Therefore, this retrospective study was designed to assess the effect of past symptomatic dengue infection on the severity of DHF.
A retrospective descriptive study was designed to assess these objectives at the Professorial Paediatric Unit, University of Colombo at Lady Ridgeway Hospital, Sri Lanka. All patients admitted to the unit from April 2018 till September 2018 with objectively proven DHF were included in the study.
Medical records of patients with DHF were retrospectively analyzed to find out whether they had any previous episodes of documented symptomatic dengue infection. Records without clear documentation regarding the presence or absence of previous dengue infection were not considered for the analysis. The case definition of DHF was based on the presence of high fever; haemorrhagic manifestations defined by a positive tourniquet test, oral or evidence of gastrointestinal bleed; thrombocytopenia of ≤100 × 109/L; and objective evidence of capillary leak detected by ultrasound scan or clinical evidence of pleural effusion or peritoneal leak.
Data that were collected from the medical records were the age, sex, clinical symptoms of current illness, evidence of past infection of symptomatic dengue infection, complications that were developed during hospital stay, and requirement of fluids.
Information was verified with parents where information regarding previous infections was not documented clearly in records by contacting them over the phone. If they carried a diagnosis made by a medical person, clinically or serologically, was taken as evidence of past symptomatic dengue infection.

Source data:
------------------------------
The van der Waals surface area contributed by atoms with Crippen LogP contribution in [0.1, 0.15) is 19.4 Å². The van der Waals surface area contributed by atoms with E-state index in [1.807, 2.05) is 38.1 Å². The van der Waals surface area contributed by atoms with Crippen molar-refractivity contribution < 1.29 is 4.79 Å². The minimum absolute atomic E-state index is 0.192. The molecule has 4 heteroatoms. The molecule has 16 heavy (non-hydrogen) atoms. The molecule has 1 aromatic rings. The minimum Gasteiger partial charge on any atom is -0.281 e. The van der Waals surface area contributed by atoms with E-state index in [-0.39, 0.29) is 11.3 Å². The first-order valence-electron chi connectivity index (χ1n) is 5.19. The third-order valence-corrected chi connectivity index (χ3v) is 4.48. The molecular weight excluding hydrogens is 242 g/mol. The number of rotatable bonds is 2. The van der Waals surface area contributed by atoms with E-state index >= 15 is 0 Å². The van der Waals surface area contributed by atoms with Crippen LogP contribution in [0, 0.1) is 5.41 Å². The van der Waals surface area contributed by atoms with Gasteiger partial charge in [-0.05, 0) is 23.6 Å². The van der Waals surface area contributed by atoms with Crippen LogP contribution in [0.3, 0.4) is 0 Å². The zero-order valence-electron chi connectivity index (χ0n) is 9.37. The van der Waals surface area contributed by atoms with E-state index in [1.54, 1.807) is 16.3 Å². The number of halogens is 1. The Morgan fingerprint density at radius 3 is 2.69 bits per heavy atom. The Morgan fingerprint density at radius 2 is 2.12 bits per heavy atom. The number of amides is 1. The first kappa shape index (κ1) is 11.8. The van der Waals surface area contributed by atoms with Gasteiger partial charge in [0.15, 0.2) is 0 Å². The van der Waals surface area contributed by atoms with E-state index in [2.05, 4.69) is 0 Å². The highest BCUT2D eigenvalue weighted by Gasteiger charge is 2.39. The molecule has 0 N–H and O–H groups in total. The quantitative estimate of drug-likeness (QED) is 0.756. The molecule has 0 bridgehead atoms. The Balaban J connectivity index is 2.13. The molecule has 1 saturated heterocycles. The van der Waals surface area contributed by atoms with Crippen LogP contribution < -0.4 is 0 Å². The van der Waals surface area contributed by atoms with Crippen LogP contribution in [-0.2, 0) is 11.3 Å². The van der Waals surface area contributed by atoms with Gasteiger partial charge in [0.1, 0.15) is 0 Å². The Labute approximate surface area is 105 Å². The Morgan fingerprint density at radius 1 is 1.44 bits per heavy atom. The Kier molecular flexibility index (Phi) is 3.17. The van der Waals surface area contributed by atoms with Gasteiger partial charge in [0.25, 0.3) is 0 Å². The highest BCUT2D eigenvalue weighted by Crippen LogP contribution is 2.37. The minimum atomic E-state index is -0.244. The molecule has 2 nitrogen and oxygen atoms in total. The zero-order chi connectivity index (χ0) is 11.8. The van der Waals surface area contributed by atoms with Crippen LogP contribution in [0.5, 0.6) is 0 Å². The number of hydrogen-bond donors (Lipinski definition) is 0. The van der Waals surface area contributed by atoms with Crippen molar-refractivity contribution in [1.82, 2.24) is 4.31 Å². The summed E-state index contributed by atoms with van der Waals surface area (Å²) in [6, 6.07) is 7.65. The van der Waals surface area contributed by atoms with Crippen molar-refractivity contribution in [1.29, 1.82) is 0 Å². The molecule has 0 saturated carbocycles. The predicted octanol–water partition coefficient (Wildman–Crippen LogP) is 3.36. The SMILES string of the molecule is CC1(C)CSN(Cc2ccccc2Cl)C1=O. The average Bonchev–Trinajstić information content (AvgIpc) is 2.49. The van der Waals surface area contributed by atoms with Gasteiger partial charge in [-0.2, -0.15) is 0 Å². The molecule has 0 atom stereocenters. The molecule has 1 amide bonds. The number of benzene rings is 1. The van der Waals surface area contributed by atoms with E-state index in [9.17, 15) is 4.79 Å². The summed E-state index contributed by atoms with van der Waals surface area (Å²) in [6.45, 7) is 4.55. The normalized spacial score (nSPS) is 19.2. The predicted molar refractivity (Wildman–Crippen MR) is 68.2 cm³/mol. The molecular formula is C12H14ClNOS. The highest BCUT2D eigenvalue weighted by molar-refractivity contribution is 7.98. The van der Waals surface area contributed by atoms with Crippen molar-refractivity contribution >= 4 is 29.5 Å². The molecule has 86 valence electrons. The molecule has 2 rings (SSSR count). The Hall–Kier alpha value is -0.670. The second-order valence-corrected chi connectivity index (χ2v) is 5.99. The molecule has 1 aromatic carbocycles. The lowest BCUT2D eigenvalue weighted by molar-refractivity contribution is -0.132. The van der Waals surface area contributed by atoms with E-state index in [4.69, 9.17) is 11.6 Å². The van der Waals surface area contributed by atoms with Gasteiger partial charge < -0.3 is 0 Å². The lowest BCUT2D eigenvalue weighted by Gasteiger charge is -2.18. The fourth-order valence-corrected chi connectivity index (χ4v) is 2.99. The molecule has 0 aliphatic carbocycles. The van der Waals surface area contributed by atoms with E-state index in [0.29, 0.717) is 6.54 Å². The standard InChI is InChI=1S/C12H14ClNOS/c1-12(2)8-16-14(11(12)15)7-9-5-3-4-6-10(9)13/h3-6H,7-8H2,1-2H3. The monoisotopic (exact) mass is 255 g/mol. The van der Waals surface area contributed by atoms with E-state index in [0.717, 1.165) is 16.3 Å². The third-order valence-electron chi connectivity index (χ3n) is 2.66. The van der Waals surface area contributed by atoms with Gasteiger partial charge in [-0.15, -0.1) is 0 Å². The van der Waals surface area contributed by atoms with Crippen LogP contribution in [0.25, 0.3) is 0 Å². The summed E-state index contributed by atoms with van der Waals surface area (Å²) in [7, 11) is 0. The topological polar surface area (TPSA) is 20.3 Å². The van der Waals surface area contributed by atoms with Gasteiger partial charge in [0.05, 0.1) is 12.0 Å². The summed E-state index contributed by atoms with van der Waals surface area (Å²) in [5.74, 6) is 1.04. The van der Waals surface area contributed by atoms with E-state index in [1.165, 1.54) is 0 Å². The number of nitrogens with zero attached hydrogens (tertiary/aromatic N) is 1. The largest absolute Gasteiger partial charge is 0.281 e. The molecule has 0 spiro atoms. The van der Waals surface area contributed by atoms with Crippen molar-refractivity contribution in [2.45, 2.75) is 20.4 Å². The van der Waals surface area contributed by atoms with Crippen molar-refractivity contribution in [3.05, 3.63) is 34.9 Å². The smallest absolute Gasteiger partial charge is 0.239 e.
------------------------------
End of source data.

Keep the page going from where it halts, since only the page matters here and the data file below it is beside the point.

The severity of DHF was evaluated in relation to the presence of clinical shock and the need for Dextran boluses. The ward has a standard management protocol developed based on the national DF/DHF management guidelines for children and adolescents .
Data were analyzed using SPSS v20 (SPSS Inc., Chicago, IL, USA) statistical software package. Ethical approval was taken (date: 12/01/2018; Ref no. LRH/ERC/07/18) from the Ethics Review Committee of Lady Ridgeway Hospital, Colombo. Informed written consent was obtained from parents of participating children prior to their recruitment to the study.
Data of 200 children who were diagnosed to have DHF during the study period were reviewed. 16 children were excluded due to inadequate documentation in medical records and data of 184 children were available for analysis. 94 (51.1%) were male children and there was no gender predisposition (). Table 1 demonstrates the age and sex distribution of the study sample.